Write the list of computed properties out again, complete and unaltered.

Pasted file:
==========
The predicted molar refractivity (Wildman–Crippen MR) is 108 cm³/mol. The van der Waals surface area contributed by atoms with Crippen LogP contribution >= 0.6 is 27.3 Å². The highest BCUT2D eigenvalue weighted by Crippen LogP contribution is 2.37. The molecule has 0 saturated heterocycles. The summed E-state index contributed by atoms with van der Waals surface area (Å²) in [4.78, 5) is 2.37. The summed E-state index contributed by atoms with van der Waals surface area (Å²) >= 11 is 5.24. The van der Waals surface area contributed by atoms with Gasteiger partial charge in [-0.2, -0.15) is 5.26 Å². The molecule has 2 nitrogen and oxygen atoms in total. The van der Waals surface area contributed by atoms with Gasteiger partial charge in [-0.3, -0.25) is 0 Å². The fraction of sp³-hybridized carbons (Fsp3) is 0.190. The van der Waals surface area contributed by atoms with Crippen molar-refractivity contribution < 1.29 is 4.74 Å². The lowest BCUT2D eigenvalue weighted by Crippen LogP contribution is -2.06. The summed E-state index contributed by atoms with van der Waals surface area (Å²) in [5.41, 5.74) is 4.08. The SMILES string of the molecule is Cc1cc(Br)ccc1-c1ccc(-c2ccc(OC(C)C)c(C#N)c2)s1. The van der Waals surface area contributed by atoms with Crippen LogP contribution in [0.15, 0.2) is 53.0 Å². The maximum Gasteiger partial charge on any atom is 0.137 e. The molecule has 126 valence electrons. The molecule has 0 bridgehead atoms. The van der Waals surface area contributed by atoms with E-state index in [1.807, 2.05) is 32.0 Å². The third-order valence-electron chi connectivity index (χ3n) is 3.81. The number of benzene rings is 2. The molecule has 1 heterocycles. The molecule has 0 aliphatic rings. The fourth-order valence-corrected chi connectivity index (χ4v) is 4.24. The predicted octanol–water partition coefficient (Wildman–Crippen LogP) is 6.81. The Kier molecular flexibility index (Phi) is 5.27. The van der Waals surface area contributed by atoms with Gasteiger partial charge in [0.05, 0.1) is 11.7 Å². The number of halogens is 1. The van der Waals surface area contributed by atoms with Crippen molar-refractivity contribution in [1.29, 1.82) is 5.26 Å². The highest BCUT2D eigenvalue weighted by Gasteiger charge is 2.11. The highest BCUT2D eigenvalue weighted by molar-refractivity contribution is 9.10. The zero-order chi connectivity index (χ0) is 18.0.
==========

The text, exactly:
The predicted molar refractivity (Wildman–Crippen MR) is 108 cm³/mol. The van der Waals surface area contributed by atoms with Crippen LogP contribution >= 0.6 is 27.3 Å². The highest BCUT2D eigenvalue weighted by Crippen LogP contribution is 2.37. The molecule has 0 saturated heterocycles. The summed E-state index contributed by atoms with van der Waals surface area (Å²) in [4.78, 5) is 2.37. The summed E-state index contributed by atoms with van der Waals surface area (Å²) >= 11 is 5.24. The van der Waals surface area contributed by atoms with Gasteiger partial charge in [-0.2, -0.15) is 5.26 Å². The molecule has 2 nitrogen and oxygen atoms in total. The van der Waals surface area contributed by atoms with Gasteiger partial charge in [-0.3, -0.25) is 0 Å². The fraction of sp³-hybridized carbons (Fsp3) is 0.190. The van der Waals surface area contributed by atoms with Crippen molar-refractivity contribution < 1.29 is 4.74 Å². The lowest BCUT2D eigenvalue weighted by Crippen LogP contribution is -2.06. The summed E-state index contributed by atoms with van der Waals surface area (Å²) in [5.41, 5.74) is 4.08. The SMILES string of the molecule is Cc1cc(Br)ccc1-c1ccc(-c2ccc(OC(C)C)c(C#N)c2)s1. The van der Waals surface area contributed by atoms with Crippen LogP contribution in [0.15, 0.2) is 53.0 Å². The maximum Gasteiger partial charge on any atom is 0.137 e. The molecule has 126 valence electrons. The molecule has 0 bridgehead atoms. The van der Waals surface area contributed by atoms with E-state index in [1.807, 2.05) is 32.0 Å². The third-order valence-electron chi connectivity index (χ3n) is 3.81. The number of benzene rings is 2. The molecule has 1 heterocycles. The molecule has 0 aliphatic rings. The fourth-order valence-corrected chi connectivity index (χ4v) is 4.24. The predicted octanol–water partition coefficient (Wildman–Crippen LogP) is 6.81. The Kier molecular flexibility index (Phi) is 5.27. The van der Waals surface area contributed by atoms with Gasteiger partial charge in [0.05, 0.1) is 11.7 Å². The number of halogens is 1. The van der Waals surface area contributed by atoms with Crippen molar-refractivity contribution in [1.29, 1.82) is 5.26 Å². The highest BCUT2D eigenvalue weighted by Gasteiger charge is 2.11. The highest BCUT2D eigenvalue weighted by molar-refractivity contribution is 9.10. The zero-order chi connectivity index (χ0) is 18.0.